By Olena Nazarenko
After living in the suburbs of Westchester for a brief time, I noticed a significant difference in the value of popularity there versus the value of popularity in New York City schools.
It seems that students upstate, attending relatively small schools, place more emphasis on being popular than students attending the larger schools in the city do.
How much more? And even more importantly, does popularity matter at Tech?
Jessica Zheng ‘16 says, “No, I don’t think it matters. It’s not like in a high school setting in the movies where if you’re popular everyone will know who you are. This school had so many students, we don’t know even a fifth of the students we past in the hallways. I mean, it’s nice to be liked, but being popular is not something that’s all that important here.”
Likewise, Anton Marku ’16 claims, “Depends on what you’re looking for. But I guess no. Popularity takes time from good grades. But it’s good if you want friends.”
While this is only the input of two students, it seems their opinions stand for a lot of those around them.
Tech is a massive school– over 5,000 students– so it’s not necessary to be adored by its entire population because let’s face it: it’s impossible to know all the students.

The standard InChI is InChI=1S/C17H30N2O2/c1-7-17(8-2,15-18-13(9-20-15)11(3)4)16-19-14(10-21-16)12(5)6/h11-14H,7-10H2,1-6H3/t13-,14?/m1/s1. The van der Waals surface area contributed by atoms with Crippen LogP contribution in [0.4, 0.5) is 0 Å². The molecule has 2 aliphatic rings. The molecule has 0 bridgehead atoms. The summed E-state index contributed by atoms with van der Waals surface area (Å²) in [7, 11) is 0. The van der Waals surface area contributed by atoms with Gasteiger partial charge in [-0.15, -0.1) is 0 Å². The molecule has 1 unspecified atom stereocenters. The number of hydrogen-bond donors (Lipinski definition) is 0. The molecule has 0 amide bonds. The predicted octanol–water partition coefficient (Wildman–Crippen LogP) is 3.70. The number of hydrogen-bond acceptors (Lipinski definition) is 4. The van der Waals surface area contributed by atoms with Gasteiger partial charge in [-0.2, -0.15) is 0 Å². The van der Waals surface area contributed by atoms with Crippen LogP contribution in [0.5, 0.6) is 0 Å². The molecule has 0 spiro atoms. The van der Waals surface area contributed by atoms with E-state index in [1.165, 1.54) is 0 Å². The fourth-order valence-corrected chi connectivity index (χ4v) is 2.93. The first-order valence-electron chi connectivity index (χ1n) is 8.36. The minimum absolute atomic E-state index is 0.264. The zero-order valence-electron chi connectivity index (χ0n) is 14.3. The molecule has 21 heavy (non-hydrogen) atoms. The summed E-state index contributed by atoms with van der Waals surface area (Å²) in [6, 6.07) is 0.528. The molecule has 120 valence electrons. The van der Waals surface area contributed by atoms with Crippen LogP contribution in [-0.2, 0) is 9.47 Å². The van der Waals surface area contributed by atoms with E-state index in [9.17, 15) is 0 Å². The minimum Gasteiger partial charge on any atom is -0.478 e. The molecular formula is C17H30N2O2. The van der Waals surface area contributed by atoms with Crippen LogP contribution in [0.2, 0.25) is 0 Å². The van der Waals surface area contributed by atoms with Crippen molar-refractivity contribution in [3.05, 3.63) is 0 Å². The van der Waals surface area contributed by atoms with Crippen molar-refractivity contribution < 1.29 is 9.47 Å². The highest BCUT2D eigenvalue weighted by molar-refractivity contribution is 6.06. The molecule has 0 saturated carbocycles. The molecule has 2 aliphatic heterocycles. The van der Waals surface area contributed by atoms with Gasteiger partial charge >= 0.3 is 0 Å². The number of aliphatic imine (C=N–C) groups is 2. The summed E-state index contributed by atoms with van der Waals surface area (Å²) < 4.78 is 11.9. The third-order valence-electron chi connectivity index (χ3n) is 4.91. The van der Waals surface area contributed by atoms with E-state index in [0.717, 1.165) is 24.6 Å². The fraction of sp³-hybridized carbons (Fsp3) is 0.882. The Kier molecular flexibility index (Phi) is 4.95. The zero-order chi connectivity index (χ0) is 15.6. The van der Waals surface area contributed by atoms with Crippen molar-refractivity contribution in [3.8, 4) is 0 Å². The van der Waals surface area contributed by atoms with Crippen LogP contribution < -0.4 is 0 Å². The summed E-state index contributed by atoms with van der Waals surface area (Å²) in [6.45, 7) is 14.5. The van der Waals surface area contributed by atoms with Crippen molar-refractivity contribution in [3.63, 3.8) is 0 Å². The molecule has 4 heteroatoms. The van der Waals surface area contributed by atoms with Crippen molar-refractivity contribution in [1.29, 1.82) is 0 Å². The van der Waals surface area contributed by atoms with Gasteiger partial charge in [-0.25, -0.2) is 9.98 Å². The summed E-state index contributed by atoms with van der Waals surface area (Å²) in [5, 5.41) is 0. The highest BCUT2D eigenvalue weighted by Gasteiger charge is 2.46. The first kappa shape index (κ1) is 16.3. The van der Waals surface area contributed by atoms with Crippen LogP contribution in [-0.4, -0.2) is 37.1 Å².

The school’s enormous size does not eliminate competition amongst students, but with the challenging courses and the mindset of college, most students compete academically or athletically; not for popularity.
Lucille Petriccione, an English teacher states, “I’ve been to many schools in my career and this school seems to have the most faculty and students who are open-minded. Popularity is not a top priority: students can see beyond the veneer and look for things of greater depth. After all, popularity rests on appearances, and the reality is, it’s important to look past appearances. Tech students seem to be willing to do that.”
John Cunningham, who teaches AP Capstone (a critical thinking course at Tech) offers a similar explanation for the BTHS rationale on popularity, “There’s something different about Tech. Perspicacity is the word. Most students don’t fall for popularity. I’ve seen some things that are very popular, but these things are usually not accepted by students at Tech.”
Seems like popularity really isn’t the most essential thing here, which is very contrasting from Westchester.
While there are popular kids at Tech, most students don’t focus on their social status in school; they have plenty of more pressing things to think about.